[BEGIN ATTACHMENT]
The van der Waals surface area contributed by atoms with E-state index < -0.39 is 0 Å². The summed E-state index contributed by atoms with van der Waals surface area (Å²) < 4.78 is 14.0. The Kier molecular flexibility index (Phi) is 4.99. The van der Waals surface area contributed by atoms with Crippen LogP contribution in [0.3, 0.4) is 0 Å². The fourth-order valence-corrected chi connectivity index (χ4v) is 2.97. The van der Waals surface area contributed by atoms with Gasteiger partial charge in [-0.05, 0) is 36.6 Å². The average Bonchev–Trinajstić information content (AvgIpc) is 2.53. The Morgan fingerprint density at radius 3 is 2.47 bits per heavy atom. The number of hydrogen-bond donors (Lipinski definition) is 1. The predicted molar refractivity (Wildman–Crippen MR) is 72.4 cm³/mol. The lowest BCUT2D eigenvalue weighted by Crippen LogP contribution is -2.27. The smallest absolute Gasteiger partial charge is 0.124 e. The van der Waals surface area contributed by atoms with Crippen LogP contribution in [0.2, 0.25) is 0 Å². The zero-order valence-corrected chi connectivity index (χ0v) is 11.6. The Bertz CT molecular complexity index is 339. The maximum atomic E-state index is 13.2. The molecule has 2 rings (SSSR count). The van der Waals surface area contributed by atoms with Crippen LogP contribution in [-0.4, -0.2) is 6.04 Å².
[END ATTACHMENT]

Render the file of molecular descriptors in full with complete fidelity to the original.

The van der Waals surface area contributed by atoms with E-state index < -0.39 is 0 Å². The summed E-state index contributed by atoms with van der Waals surface area (Å²) < 4.78 is 14.0. The Kier molecular flexibility index (Phi) is 4.99. The van der Waals surface area contributed by atoms with Crippen LogP contribution in [0.3, 0.4) is 0 Å². The fourth-order valence-corrected chi connectivity index (χ4v) is 2.97. The van der Waals surface area contributed by atoms with Gasteiger partial charge in [-0.05, 0) is 36.6 Å². The average Bonchev–Trinajstić information content (AvgIpc) is 2.53. The Morgan fingerprint density at radius 3 is 2.47 bits per heavy atom. The number of hydrogen-bond donors (Lipinski definition) is 1. The predicted molar refractivity (Wildman–Crippen MR) is 72.4 cm³/mol. The lowest BCUT2D eigenvalue weighted by Crippen LogP contribution is -2.27. The smallest absolute Gasteiger partial charge is 0.124 e. The van der Waals surface area contributed by atoms with Crippen LogP contribution in [0.2, 0.25) is 0 Å². The zero-order valence-corrected chi connectivity index (χ0v) is 11.6. The Bertz CT molecular complexity index is 339. The maximum atomic E-state index is 13.2. The molecule has 2 rings (SSSR count). The van der Waals surface area contributed by atoms with Crippen LogP contribution in [-0.4, -0.2) is 6.04 Å².